Editor's comment

Dobzhansky points out the changes science has wrought in the self-view of a modern human being.

From Copernicus to Darwin to Freud would seem to be a line of continuous descent to those people who would consider humans divinely created.

But geneticist Dobzhansky sees human evolution as a
continuing process. He embraces Teilhard de Chardin's world-view that
humans are on the ascent toward a spiritual peak.


Dobzhansky, Theodosius Mankind Evolving, 1962 Yale University Press New Haven [750 words] human development as the ascending arrow of a great biological synthesis

Man, the Center of the Universe

Civilization has helped most of mankind to change from ignorance, undernourishment, and filth to education, at least relative abundance, and sanitation. That these changes are to the good is unquestionable. Yet, in the process of change man has also lost and failed to recapture some things of inestimable value.

Man no longer enjoys the certitude that he stands at the center of a universe created especially for his sake or the twin certitude that this universe is presided over by a Power that can be implored or propitiated and which cares for man, individually and collectively.

Copernicus and Galileo suddenly broke the news that the world does not revolve around man but man, instead, revolves around the world. And in this world, vast and merciless instead of snug and familiar, man is incidental and almost superfluous. The feeling of schism between man and nature was expressed with unsurpassed poignancy by Pascal (1623—1662):

When I consider the short duration of my life, swallowed up in the eternity before and after, the little space which I fill, and even can see, engulfed in the infinite immensity of spaces of which I am ignorant, and which know me not, I am frightened, and am astonished at being here rather than there; for there is no reason why here rather than there, why now rather than then. . . . The eternal silence of these infinite spaces frightens me.

Attempts have been made to relieve man’s alienation from the world he inhabits. Descartes thought that while animals were machines man possessed an immortal soul; Locke pointed out, however, that there is nothing in man’s mind that did not enter there via the sense organs.

Romantics revolted against the tyranny of mechanistic science, trusting the poet’s inspiration more than the scientist’s plodding toil; but it was physics, not poetry, that led to the industrial revolution, to the abundance of material goods, and eventually to the frightening power of atomic energy. Nothing succeeds like success, and the man in the street became convinced that material power is to be admired above intellectual power.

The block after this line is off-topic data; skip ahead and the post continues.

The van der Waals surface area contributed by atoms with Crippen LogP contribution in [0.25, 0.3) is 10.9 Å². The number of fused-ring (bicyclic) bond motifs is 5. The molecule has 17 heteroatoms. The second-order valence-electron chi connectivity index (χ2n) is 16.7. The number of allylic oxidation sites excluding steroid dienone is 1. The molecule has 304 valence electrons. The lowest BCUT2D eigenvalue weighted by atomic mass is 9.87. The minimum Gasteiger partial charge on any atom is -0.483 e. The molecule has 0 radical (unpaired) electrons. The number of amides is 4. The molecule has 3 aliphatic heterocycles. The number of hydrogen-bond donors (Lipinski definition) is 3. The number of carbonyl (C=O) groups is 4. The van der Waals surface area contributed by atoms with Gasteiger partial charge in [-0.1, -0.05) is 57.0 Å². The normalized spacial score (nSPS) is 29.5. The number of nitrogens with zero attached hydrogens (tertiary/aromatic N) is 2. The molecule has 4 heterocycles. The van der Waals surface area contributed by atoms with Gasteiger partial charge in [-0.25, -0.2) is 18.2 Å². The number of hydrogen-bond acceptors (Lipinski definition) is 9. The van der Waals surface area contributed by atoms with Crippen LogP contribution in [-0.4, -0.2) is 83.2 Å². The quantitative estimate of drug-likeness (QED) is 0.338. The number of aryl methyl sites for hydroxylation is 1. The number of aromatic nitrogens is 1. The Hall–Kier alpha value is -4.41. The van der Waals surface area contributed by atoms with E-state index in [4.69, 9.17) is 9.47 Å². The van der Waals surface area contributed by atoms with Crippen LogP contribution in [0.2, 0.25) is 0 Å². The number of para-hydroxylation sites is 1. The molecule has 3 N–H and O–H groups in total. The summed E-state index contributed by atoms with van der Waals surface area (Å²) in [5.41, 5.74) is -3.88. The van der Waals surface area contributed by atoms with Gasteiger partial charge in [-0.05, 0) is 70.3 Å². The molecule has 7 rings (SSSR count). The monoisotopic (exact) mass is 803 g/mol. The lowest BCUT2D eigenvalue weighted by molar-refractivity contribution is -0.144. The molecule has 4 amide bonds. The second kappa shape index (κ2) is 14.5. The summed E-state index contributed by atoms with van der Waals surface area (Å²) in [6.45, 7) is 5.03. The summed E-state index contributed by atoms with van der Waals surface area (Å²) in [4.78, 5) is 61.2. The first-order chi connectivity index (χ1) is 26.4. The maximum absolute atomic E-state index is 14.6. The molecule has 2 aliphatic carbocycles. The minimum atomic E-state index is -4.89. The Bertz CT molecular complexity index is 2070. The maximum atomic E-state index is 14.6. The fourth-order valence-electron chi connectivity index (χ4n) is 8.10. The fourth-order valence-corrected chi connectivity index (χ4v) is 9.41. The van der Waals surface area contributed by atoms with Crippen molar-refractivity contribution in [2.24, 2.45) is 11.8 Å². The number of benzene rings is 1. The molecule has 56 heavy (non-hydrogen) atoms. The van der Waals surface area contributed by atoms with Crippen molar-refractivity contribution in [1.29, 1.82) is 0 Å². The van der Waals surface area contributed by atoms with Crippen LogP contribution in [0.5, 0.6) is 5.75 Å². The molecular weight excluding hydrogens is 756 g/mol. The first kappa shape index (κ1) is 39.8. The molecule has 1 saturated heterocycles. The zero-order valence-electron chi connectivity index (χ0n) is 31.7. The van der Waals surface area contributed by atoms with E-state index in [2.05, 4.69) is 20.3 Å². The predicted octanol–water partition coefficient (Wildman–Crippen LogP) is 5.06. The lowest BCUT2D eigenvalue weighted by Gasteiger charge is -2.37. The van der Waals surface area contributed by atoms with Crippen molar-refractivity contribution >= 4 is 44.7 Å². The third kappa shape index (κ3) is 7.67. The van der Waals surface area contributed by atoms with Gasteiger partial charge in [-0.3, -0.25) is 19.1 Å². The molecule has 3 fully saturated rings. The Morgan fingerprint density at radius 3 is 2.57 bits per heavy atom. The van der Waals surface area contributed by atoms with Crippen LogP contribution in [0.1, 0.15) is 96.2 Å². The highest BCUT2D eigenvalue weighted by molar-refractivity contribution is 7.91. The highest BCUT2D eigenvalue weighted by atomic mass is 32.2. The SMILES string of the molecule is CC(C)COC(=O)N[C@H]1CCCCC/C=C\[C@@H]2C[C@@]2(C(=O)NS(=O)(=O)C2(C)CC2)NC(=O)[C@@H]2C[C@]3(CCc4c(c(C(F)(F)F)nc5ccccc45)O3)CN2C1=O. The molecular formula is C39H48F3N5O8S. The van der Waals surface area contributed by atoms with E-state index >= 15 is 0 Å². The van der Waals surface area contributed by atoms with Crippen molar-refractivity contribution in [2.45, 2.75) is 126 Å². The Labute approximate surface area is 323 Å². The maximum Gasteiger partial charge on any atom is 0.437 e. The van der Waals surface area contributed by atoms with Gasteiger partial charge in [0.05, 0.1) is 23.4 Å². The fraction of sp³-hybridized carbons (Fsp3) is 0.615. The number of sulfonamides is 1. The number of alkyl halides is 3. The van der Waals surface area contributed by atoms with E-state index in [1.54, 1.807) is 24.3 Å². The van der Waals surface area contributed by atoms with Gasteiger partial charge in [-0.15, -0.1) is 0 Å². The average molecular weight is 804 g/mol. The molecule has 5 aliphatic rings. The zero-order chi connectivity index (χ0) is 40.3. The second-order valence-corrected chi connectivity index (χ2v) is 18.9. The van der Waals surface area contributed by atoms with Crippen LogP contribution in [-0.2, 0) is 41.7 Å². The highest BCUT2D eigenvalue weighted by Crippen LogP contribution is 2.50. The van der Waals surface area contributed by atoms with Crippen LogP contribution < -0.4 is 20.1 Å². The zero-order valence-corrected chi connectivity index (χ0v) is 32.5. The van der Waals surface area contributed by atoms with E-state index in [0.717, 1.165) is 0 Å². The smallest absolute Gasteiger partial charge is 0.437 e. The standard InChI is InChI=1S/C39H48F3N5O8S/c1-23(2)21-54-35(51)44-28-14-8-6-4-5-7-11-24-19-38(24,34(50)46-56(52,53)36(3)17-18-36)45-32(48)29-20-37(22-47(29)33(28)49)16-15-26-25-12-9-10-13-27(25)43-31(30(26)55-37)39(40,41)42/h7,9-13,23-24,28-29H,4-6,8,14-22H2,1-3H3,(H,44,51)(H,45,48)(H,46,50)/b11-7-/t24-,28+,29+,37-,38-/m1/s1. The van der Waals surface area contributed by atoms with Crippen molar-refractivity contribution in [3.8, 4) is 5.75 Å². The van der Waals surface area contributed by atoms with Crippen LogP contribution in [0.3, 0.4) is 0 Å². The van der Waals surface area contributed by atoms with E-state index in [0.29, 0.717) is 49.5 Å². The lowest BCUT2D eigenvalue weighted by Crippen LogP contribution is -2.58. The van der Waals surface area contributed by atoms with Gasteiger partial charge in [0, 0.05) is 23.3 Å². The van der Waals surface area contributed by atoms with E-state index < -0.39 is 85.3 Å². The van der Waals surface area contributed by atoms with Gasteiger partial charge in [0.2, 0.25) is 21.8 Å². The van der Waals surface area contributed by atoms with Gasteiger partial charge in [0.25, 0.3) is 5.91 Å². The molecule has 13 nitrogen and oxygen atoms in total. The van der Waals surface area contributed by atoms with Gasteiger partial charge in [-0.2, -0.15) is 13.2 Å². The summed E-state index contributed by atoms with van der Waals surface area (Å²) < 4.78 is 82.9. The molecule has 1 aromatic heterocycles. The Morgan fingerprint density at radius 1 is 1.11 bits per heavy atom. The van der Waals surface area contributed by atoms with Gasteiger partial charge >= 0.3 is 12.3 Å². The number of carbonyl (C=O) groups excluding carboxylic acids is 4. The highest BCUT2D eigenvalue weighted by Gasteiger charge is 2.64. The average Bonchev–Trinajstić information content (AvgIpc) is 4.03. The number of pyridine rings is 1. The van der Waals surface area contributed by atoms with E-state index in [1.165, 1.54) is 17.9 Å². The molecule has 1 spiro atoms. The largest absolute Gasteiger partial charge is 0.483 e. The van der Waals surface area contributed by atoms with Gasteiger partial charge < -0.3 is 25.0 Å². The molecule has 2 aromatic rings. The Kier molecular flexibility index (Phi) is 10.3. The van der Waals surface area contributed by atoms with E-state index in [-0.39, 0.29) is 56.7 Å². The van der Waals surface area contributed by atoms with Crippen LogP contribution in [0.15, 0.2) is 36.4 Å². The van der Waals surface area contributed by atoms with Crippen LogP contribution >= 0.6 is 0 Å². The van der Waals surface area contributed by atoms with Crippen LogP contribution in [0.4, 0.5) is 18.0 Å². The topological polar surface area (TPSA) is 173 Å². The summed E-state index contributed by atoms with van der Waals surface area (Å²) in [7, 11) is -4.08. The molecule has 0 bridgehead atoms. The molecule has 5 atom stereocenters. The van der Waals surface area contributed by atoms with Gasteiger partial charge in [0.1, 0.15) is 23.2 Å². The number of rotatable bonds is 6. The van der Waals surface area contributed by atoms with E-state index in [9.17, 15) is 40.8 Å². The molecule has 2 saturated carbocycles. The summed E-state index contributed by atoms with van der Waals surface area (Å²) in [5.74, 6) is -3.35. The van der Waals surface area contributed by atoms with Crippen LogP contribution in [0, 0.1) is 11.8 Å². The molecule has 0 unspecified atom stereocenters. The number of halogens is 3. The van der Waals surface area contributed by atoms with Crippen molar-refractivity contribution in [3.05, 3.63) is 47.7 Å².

To many Darwin seemed to have delivered the heaviest blow, making the schism in man’s soul irreparable: far from the world having been made for man, man himself proved to be merely one of some two million biological species, a result of material processes of a rather unedifying sort, called struggle for existence and survival of the fittest, and a relative of creatures as disreputable as monkeys and apes. With Freud the depreciation of the human condition reached the lowest level. Freud mocked man’s pretensions to spirituality, by denying him not only spirituality but rationality as well.

The most important point in Darwin’s teachings was, strangely enough, overlooked. Man has not only evolved, he is evolving. This is a source of hope in the abyss of despair. In a way Darwin has healed the wound inflicted by Copernicus and Galileo. Man is not the center of the universe physically, but he may be the spiritual center. Man and man alone knows that the world evolves and that he evolves with it…

Teilhard de Chardin saw that the evolution of matter, the evolution of life, and the evolution of human beings are integral parts of a single and coherent history of the whole universe… He chose to designate the direction in which evolution is going as “The Point Omega.” This is

a harmonized collectivity of consciousnesses, equivalent to a kind of superconsciousness. The Earth is covering itself not merely by myriads of thinking units, but by s single continuum of thought, and finally forming a functionally singe Unit of Thought of planetary dimensions…

Such grand conceptions are patently undemonstrable by scientifically established facts. They transcend cumulative knowledge; it is sufficient that this one is not contradicted by this knowledge. To modern man, so forlorn and spiritually embattled in this vast and ostensibly meaningless universe, Teilhard de Chardin’s evolutionary idea comes as a ray of hope. It fits the requirements of our time. For

Man is not the centre of the universe as was naively believed in the past, but something much more beautiful—Man the ascending arrow of the great biological synthesis. Man is the last-born, the keenest, the most complex, the most subtle of the successive layers of life. This is nothing less than a fundamental vision. And I shall leave it at that.